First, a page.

I had a pleasure of attending the Romance Writers of America national conference in San Antonio two weeks ago, and what an experience! I’ve attended medical conferences in my former life, and I’ve gone to several Christian writing conferences over the past couple of years, but this was my first time being surrounded by almost 2000 romance writers in one place.
Introductions usually go something like this, “Hi, I’m [name]. Nice to meet you. What do you write?” If you answer contemporary, paranormal, or erotica, everyone nods and instantly knows how to categorize your work. But if you answer inspirational, often the response is raised eyebrows and a polite but confused, “What exactly is inspirational?”
It’s easy to forget that inspy is a small part of larger romance writing market, but it got me to thinking: what exactly is inspirational romance? The definition has changed numerous times over the years, and I believe it’s in the process of changing once more. So here are some trends that I’ve noticed lately in inspirational romance.
1. Realistic characters with true to life problems
There has always been a place for hot button topics in women’s fiction and literary fiction, but we are more often finding these types of backstories creeping into books that aren’t strictly “issue” books. As well it should be. Most of us bring baggage into our romantic relationships that must be dealt with on our way to the Happily Ever After—so what better place to show the triumph of both God’s love and romantic love than in inspirational romance?
2. A wider variety of settings
As historical romance was once confined to medieval France and England, inspirational romance was once limited to small American towns. That’s been changing for a while—Sandra Byrd’s 2007 novel, Let Them Eat Cake was set in Paris. My own 2013 novel, Five Days in Skye, was took place in Scotland. And closer to home, Hillary Manton Lodge’s A Table By the Window, features a French-Italian family living in Portland. As inspy romance stretches beyond its down-home roots, I’m eagerly awaiting more books set in foreign locales and underrepresented cultures.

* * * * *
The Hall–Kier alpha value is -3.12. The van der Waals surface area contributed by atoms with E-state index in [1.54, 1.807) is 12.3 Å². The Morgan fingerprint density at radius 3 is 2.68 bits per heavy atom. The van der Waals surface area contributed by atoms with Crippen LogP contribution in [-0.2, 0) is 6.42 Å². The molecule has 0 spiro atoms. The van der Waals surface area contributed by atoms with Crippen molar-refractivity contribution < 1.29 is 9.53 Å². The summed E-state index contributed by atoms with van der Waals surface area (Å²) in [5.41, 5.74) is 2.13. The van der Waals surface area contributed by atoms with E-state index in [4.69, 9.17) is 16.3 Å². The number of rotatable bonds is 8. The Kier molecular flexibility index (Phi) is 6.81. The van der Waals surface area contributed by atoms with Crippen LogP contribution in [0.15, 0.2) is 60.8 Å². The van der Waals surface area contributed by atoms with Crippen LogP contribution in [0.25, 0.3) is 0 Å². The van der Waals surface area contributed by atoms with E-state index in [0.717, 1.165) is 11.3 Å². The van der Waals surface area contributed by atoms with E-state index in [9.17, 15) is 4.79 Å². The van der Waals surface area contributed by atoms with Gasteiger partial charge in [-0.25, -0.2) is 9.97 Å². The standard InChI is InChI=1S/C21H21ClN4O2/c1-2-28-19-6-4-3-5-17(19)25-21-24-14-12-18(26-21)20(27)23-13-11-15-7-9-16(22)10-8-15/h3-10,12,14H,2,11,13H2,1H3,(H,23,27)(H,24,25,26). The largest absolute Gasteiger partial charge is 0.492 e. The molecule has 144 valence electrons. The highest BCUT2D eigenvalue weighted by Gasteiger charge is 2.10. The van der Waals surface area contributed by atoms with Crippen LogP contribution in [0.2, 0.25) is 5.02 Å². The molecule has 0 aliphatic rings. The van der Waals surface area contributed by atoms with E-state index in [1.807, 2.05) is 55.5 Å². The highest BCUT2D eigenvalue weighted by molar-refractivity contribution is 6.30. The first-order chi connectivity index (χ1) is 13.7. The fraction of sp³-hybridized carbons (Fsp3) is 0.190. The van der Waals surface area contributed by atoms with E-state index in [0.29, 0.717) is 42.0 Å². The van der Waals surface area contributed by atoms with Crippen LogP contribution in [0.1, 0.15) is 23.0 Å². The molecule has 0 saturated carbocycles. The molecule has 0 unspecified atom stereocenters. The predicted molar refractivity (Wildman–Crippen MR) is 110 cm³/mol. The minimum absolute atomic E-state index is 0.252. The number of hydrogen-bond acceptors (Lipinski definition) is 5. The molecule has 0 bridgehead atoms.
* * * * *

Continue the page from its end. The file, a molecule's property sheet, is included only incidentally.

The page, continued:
3. Lighter inspirational themes
A friend of mine who wrote a very spiritual book with deep meaning got an email from a reader chastising her for not presenting the full path to salvation in her novel. At one time a book had to contain a conversion scene in order for it to be considered Christian, but today’s inspirational romance takes a more organic approach with lighter themes… the key word being organic. While in some stories it makes sense to have a fully-described conversion sequence, others might only have a reaffirmation of faith or some insight into living a Christian life. Just like real people, characters possess varying levels of faith, and today’s inspy focuses more on the internal spiritual development of individuals than external requirements.
What trends have you noticed in inspy romance? And what are you hoping to see next?